Thousands of people of all ages and backgrounds poured onto the grounds surrounding the White House on the picture perfect Wednesday morning, hoping to catch a glimpse of Pope Francis in one of the first public events of his U.S. visit.
After a calm morning watching the White House welcome ceremony on a nearby jumbotron, the crowd leapt to its feet when it realized Francis was headed that way in his "popemobile ." Barely visible through a sea of hands waving and and smartphones raised with cameras trained on the pontiff, he glided down the street, waving to cheering onlookers. Thousands from around the country and the world lined the parade route that wrapped along the southern edges of the White House grounds. Four security checkpoints opened around 4 a.m., and onlookers went through bag checks and metal detectors to enter the area. Attendees lined the entire route, which stretched down 17th Street, over Constitution Avenue, and up 15th Street.
A number of law enforcement agencies were on the scene, including the Secret Service, Park Police, Customs and Border Patrol, Department of Homeland Security agents, Metropolitan Police, and even Transportation Security Administration agents, who conducted the security screenings.
Before the parade, Francis addressed the country at a welcome ceremony at the White House, and the crowd lining the route listened calmly and attentively. Francis' remarks about immigration and climate change drew applause from the crowd. Some also applauded when the pope mentioned he would be traveling to Philadelphia for the World Meeting of Families "to celebrate and support the institutions of marriage and families."
Julia Haag, 52, a Wisconsin native who moved to D.C. a few months ago, said she hoped Francis would bring his message about the importance of families to lawmakers for the first papal address to a joint meeting of Congress Thursday.
“Focus on building and strengthening our families because people cannot be controlled as easily," Haag said. "And you don’t have the radical individualism and selfishness when you have the family atmosphere intact."
Haag was wearing a blue T-shirt with "pro-life" written in large white letters on the front, and passed out prayer books before the parade. She described herself as a "traditional Catholic," and disputed the notion that some traditional Catholics are wary about the pontiff's policies.
She said her Wisconsin bishop informed her fellow parishioners who were concerned about the new pope that, “God has placed him there and until there is an actual schism or he goes completely against the Church in some way, we need to support him."
She also pointed to Francis' blessing of all pregnant women and unborn children while he was in Santiago, Cuba, Tuesday. “When I heard him yesterday, I just fell in love with him all over again,” she said.
The admiration and excitement surrounding the pope was palpable on the sunny Wednesday morning. After the White House ceremony, onlookers waited for the parade to begin, with some coming prepared with books and blankets, and others curling up on the ground to take a quick nap. A few vendors who passed through security sold buttons, T-shirts and flags.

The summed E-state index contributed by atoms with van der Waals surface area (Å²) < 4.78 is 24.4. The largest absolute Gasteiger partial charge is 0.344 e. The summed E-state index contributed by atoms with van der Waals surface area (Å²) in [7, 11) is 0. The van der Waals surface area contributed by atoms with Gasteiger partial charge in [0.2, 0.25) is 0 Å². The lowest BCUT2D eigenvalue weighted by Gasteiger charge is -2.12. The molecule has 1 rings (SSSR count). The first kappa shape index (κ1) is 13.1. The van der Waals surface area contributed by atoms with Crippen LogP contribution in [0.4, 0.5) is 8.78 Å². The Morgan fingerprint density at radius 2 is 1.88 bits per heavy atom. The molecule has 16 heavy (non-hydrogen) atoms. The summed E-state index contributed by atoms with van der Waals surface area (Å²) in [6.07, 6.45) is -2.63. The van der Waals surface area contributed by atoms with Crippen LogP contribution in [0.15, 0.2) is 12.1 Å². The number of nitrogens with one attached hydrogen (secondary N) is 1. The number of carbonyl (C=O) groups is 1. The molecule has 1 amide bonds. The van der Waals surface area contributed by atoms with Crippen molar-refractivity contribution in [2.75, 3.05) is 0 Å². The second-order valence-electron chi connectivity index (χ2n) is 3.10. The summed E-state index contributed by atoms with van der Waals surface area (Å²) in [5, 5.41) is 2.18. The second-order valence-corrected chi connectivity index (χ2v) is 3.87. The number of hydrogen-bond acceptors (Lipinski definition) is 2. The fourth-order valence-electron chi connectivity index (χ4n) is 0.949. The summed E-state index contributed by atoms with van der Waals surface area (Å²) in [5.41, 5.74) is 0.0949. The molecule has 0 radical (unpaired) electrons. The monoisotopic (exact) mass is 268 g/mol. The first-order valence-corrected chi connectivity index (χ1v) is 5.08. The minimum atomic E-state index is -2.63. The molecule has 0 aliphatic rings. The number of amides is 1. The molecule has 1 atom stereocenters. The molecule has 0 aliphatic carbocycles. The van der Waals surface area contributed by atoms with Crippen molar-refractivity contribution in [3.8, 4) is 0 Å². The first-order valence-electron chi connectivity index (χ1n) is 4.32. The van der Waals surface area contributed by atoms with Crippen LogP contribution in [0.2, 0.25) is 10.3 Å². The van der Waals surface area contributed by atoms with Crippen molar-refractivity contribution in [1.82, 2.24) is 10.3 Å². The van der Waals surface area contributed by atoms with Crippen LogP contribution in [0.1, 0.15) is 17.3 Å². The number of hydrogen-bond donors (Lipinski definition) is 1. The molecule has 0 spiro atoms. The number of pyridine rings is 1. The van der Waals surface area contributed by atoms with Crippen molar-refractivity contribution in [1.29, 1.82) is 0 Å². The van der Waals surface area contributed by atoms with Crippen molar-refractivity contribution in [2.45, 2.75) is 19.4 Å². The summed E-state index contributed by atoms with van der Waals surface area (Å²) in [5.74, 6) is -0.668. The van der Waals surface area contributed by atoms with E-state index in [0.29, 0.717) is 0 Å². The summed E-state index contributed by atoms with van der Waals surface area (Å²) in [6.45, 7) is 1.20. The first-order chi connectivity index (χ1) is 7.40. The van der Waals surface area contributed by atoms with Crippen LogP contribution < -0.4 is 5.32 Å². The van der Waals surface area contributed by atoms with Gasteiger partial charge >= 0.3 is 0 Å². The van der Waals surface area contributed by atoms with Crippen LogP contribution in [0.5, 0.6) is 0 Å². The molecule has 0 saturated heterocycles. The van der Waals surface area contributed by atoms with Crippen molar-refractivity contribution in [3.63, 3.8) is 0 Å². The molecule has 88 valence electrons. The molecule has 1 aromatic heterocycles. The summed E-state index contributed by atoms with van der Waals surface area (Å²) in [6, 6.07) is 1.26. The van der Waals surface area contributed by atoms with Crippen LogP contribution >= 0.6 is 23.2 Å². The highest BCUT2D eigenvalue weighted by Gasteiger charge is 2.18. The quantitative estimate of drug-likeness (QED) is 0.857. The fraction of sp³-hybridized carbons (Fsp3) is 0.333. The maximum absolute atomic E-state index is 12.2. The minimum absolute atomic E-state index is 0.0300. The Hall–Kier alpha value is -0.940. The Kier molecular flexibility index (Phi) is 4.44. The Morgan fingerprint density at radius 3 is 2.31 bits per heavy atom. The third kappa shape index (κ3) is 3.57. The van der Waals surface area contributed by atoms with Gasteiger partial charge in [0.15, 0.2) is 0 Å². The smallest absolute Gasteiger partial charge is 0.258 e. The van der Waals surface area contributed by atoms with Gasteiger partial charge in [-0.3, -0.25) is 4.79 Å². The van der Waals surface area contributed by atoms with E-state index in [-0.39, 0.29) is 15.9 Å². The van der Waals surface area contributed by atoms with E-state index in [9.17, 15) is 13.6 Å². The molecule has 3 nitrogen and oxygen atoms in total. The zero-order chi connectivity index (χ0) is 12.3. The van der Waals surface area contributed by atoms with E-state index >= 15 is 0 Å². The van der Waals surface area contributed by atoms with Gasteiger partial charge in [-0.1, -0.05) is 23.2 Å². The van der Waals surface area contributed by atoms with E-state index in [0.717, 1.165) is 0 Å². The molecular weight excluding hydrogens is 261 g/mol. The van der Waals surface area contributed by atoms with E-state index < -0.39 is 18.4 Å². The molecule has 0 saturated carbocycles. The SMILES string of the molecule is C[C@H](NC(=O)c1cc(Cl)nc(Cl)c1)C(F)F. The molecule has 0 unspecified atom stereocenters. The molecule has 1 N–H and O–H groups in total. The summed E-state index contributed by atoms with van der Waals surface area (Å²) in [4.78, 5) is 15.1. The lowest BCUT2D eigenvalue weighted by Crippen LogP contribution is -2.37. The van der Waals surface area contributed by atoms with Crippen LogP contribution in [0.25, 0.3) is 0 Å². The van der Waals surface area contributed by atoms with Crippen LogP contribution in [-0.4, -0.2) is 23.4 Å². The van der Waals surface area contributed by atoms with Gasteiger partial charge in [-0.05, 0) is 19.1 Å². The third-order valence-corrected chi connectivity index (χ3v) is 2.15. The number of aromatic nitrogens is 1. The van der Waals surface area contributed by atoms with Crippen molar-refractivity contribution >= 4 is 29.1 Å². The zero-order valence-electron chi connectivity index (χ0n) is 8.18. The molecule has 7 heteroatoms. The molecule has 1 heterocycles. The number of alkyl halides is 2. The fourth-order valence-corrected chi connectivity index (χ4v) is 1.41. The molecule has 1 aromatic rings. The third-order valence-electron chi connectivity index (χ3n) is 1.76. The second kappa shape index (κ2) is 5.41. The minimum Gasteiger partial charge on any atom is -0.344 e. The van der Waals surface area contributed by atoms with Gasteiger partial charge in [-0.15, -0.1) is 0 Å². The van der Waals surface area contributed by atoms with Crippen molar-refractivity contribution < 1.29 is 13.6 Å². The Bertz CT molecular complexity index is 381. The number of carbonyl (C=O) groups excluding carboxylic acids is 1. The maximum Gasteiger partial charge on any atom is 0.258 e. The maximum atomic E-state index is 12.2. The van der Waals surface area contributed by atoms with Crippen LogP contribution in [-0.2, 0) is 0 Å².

Near the corner of 15th Street and Constitution Avenue, when it became clear that the pope had started his journey in his popemobile, the crowd rushed to the edge of the street, which was 20 people deep in some places, craning their necks to try and see him. Exclamations of, "There he is!" and, "I can see him!" came first from the children hoisted on their parents' shoulders.
As the pope rode along, onlookers held up phones to try to take pictures, and others ran alongside the crowd, trying to catch glimpses as he turned the corner up 15th Street.
The parade was the only event in D.C. that did not require a ticket to attend. Though some attendees appeared to come to the parade straight from work, sporting office ID badges on their hips, others came in from other areas of the country to attend.
"I think it’s an historic event, to participate somehow by being here," said Carlos, 75, who drove with his wife, Lea, both Catholic, to D.C. from North Carolina. They declined to give their last names. "What we think is, for us, the right thing to do, which is to be close. We are not sure how we are going to see him or not, but at least we are close.”
Carlos was sporting a blue and white baseball hat with "Argentina" on the brim, signifying his and Lea's country of origin. Carlos said Francis' Argentine roots were a point of pride for their country, and, in his opinion, a more important symbol than soccer star Lionel Messi (though there were a few Messi jerseys in the crowd).
Asked what he hoped Pope Francis would tell Congress Thursday, Carlos brought up one of the most divisive issues facing lawmakers: immigration.
"From being from other countries, we see how some people from Central America, Mexico, are suffering and are afraid or scared because we don’t know what’s going to happen," Carlos said. "I hope he can open the mind of those that are not agreeable with immigration issues. ... So if that can be accomplished, I think that will be the beginning of a possibility for a solution.”
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